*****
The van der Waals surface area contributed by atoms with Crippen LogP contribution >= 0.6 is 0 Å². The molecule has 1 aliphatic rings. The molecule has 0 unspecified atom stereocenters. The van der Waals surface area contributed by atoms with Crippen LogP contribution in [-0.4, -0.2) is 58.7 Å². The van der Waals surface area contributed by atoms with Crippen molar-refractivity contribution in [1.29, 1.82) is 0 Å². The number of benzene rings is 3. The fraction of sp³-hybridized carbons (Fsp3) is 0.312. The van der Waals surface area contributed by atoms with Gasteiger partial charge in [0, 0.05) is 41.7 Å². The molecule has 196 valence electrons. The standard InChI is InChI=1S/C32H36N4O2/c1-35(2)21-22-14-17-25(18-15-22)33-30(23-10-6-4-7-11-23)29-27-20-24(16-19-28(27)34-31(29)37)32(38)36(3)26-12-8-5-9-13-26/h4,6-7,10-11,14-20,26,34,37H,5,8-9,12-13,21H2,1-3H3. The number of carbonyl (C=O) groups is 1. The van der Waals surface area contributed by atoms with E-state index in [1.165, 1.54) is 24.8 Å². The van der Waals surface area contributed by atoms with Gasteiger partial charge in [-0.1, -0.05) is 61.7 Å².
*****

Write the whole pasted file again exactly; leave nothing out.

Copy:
The van der Waals surface area contributed by atoms with Crippen LogP contribution >= 0.6 is 0 Å². The molecule has 1 aliphatic rings. The molecule has 0 unspecified atom stereocenters. The van der Waals surface area contributed by atoms with Crippen LogP contribution in [-0.4, -0.2) is 58.7 Å². The van der Waals surface area contributed by atoms with Crippen molar-refractivity contribution in [1.29, 1.82) is 0 Å². The number of benzene rings is 3. The fraction of sp³-hybridized carbons (Fsp3) is 0.312. The van der Waals surface area contributed by atoms with Gasteiger partial charge in [0, 0.05) is 41.7 Å². The molecule has 196 valence electrons. The standard InChI is InChI=1S/C32H36N4O2/c1-35(2)21-22-14-17-25(18-15-22)33-30(23-10-6-4-7-11-23)29-27-20-24(16-19-28(27)34-31(29)37)32(38)36(3)26-12-8-5-9-13-26/h4,6-7,10-11,14-20,26,34,37H,5,8-9,12-13,21H2,1-3H3. The number of carbonyl (C=O) groups is 1. The van der Waals surface area contributed by atoms with E-state index in [1.165, 1.54) is 24.8 Å². The van der Waals surface area contributed by atoms with Gasteiger partial charge in [-0.1, -0.05) is 61.7 Å².